EG: Americans, more than almost any anyone except perhaps Saudi Arabians, overwhelmingly regard themselves as believers in God. Yet many of our actions as individuals and as a nation -- from practicing capital punishment to waging war to tolerating poverty, homelessness, and lack of medical care -- would seem to indicate otherwise. What do you think this gap indicates?
KE: I think it indicates that many Americans don’t think very deeply about what it means to “believe in God.” I think it also indicates that the organized churches to which these people belong are choosing to focus on certain issues, at the expense of others. Economic issues are moral issues, but they are much more difficult to talk about and act on than questions of sexual ethics. It’s easy, if you are, say, a middle class, married parent of three, to tell young women that they cannot have an abortion, and to declare that premarital sex is wrong. It’s much harder for that middle class parent of three to accept personal responsibility for the health and well-being of a baby born to a poor teenager.
Few people are willing to give up their second cars and vacations and eating out at restaurants in order use that money to help feed their fellow human beings. It’s much easier to focus on sexual ethics in our hyper-sexualized, materialistic society than to focus on the real message of Jesus, which was “give up everything, heal the sick, ameliorate suffering, and preach that the kingdom of God is here.” I’m not saying that I actually do that. I still lust for an Audi station wagon. But I think that the almost-pathological focus on sexuality by the Catholic Church and the evangelicals, the two biggest religious blocks in our country, is distracting “people who believe in God” from the deepening crisis of social justice in the US.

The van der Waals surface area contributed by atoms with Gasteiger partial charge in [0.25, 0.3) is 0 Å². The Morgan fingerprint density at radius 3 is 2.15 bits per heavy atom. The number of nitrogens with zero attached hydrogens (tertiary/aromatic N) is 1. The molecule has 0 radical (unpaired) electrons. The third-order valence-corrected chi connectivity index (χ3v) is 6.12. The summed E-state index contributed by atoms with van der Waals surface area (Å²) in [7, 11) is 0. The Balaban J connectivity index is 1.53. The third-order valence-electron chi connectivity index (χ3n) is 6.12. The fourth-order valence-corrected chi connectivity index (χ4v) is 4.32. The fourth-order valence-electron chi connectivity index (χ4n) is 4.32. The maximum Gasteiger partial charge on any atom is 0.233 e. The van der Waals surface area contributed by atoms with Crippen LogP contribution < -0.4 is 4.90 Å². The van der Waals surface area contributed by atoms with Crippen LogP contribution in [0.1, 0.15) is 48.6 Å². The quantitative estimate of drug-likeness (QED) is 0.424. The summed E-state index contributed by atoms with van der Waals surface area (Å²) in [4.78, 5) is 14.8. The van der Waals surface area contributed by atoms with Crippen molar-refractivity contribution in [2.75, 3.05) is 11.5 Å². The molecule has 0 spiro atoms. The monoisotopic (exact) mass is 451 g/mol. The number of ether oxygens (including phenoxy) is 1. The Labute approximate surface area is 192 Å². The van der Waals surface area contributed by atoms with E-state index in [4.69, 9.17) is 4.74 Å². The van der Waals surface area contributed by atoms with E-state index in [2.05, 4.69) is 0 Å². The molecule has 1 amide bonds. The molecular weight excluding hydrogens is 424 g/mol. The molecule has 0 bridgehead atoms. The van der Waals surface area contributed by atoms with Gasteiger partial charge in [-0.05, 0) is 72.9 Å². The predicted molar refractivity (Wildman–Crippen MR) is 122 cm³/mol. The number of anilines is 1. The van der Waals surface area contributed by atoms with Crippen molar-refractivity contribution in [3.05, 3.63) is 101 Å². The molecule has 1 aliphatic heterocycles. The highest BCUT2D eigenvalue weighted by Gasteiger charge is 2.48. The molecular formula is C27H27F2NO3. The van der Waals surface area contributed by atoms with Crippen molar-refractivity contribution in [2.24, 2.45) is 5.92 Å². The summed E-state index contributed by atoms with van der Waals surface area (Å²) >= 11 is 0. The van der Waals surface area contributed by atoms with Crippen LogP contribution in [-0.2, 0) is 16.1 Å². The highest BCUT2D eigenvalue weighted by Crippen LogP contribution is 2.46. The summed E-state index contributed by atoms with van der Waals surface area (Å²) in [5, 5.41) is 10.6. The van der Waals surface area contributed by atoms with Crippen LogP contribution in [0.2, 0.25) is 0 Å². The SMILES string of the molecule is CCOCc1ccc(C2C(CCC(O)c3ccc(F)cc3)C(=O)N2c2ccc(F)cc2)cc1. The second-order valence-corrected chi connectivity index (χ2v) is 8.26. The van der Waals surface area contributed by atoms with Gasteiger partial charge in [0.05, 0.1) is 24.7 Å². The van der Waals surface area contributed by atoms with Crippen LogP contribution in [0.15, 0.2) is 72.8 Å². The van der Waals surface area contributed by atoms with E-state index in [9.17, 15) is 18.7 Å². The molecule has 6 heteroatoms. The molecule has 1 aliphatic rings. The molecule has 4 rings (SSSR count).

EG: The National Catholic Reporter described Alex, your companion on your trip and husband now, as "a saint." Any comment?
KE: It’s true. He is a saint. And he reminds me of this every time he doesn’t want to change the baby’s diaper.
EG: The inevitable question: What was it like being a workshop spouse and working on your own book? Did anything Alex brought home help you, or were you on your own, private path to writing?
KE: I never thought I wanted to be a writer, so I knew nothing about the craft and discipline of writing. Alex’s experiences in the Workshop helped me realize that the only way to learn to write is through a lot of practice. And that was an important thing for me to realize. The other important thing I learned from Alex was something he learned in Sam Chang’s class. She suggested that writers “map out” stories and novels they admired. I did this with about five or six books that I really liked. This was very early in my writing process, and it helped so much. People have commented on the way I weave different times and places and ideas through the narrative, and I learned how to do that through mapping other people’s work.
For the most part though, writing nonfiction about religion and grief kept me pretty isolated, as a writer, from the workshoppers. Many of them would just look at me blankly when I told them what I was writing about. But of course, El Gordo says the same thing. I write about relics and saints eating scabs and drinking the pus of the wounded. He writes about flying monkeys and Baba Yaga. People look at you funny. Thank God we found each other.